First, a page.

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March 2020 Investment Summary from the Prudential

20 March 2020

March 2020 Investment Summary from the Prudential

Having been hit by the double whammy of reduced demand due to the virus, travel/production restrictions and the spat between Russia and Saudi Arabia; where Russia refused to yield to the kingdoms’ request to cut output, even the speed of subsequent moves were jaw dropping by any standard. Crude oil collapsed 30% intraday, losing almost 50% year to date.

The fallout for energy companies, especially US shale producers led to two temporary circuit breakers kicking in for the US stock market, where it dropped 7% with indiscriminate selling. US 10 year yields fell to a record 31 basis points on safe haven flows whilst the Vix spiked north of 60, which is the highest reading since the global financial crisis. Market participants and authorities are now coming to the realisation that the virus and reactions to it could cause a rapid slowdown to growth globally.

Authorities are reacting by providing co-ordinated responses; central banks by providing liquidity where they can.

The fear in markets is two-fold, one that the potential containment measures executed by authorities damage economic activity and cause profits to get significantly marked down, second the knock on consequences in credit markets, where credit spreads have blown out to levels not seen since 2012, potentially causing funding stresses for companies that need to rollover maturing debt.

The former can’t be solved by central bank action, as the real economy will need time to heal and hopefully a rebound in activity through pent up demand can make up some of the lost output. The latter is something that could potentially be stemmed by providing lending facilities similar to the previous crisis and programmes such as these should be relatively easy to restart.

In terms of data releases last week, Q4 2019 finalised Japanese quarterly GDP came in at -1.8% which was in line with expectations and German/Italian industrial production number surprised to the upside at 3.0%/3.7% month on month respectively for January. UK quarter on quarter GDP disappointed at 0.0% for January, however markets are fixated with numbers that will come out for February onwards, as this will show the impact from the virus slowdown. Some countries such as Germany were already weak coming into this, others like the US were relatively strong and the intensity of the virus grip on the population will determine measures deployed to overcome it. Hence the starting point of the economy and containment measures introduced will keenly be watched by the market.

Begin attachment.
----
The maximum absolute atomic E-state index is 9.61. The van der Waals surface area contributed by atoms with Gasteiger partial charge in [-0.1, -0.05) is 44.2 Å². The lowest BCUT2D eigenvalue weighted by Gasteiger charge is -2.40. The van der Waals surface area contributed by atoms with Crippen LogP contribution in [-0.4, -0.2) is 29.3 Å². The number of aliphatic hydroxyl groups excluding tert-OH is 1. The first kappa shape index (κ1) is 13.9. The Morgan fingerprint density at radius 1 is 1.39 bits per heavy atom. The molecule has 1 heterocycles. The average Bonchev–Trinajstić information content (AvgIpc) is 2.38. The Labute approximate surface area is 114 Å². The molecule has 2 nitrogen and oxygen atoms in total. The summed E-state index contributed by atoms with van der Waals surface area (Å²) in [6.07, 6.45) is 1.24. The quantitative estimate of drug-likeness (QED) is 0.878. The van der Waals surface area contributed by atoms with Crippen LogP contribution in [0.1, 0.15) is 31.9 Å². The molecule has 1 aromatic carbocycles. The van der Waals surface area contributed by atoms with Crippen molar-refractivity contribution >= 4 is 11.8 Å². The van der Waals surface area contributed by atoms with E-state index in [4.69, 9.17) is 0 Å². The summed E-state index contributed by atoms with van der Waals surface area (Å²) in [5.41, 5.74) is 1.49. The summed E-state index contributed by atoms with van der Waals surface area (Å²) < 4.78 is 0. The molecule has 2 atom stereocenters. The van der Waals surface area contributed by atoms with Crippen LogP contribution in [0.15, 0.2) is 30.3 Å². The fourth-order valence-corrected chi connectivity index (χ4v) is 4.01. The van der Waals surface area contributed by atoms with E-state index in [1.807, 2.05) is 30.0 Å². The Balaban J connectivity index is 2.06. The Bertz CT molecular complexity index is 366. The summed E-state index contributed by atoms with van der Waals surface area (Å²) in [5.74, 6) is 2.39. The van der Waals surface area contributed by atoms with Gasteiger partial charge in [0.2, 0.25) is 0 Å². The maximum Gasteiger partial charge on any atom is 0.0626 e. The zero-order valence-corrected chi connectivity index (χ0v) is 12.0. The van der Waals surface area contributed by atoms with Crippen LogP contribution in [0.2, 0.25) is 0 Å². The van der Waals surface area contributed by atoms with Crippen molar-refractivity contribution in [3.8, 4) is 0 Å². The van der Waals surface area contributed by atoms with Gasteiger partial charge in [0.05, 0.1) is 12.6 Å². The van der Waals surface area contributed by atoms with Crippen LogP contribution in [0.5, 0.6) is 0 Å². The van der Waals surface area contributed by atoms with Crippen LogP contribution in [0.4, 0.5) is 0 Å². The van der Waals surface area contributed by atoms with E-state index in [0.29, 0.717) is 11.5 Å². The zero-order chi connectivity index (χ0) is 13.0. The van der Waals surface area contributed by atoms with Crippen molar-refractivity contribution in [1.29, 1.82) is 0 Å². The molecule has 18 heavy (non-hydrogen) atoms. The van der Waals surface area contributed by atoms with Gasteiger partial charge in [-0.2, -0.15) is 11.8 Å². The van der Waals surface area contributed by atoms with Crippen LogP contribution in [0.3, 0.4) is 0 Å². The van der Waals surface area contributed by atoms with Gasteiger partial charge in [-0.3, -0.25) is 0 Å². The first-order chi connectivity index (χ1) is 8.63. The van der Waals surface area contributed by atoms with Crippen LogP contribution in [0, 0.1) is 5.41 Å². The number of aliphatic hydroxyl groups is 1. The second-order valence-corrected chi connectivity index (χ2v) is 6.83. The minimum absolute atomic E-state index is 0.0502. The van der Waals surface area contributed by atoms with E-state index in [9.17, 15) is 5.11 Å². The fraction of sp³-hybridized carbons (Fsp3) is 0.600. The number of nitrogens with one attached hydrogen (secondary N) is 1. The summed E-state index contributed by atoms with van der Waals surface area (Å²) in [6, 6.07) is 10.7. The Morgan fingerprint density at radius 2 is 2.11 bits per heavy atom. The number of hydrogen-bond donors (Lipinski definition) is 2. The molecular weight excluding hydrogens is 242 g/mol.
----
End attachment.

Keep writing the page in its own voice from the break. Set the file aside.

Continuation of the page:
Outlook

In terms of the virus outlook, with cases only beginning to register in some European countries and the USA, it does seem to us that the illness itself and the reactions to it might become stronger over the coming days.

The key question is whether the knock on impact on global growth has already been priced into markets (or not). Equity markets are now back to similar levels to Q4 2018. At that time there was a fear that central banks would continue to tighten interest rates in the face of softening growth. Valuations do look very attractive compared to the market levels before the sell off began. However, we will watch what happens to the virus and the reaction to it from here, and we reserve judgement about whether the market should be higher or lower in the short term.

GDP growth for the world economy has been lowered by many agencies, with the Organisation for Economic Co-operation and Development (OECD) lowering growth by 0.5% with further forecasted cuts likely. While the portfolio management team went into this market sell off with low levels of absolute risk, we are effectively now neutral for fund ranges where we deploy tactical asset allocation (excluding PruFund). Where we have corporate bonds in the SAA we remain underweight versus cash. We take this approach with a view to put capital to work when the opportunity presents itself, through dislocations in valuations or when data starts to exhibit positive signs. We are of the view that the shock will largely be temporary in nature and growth will likely get worse before getting better.

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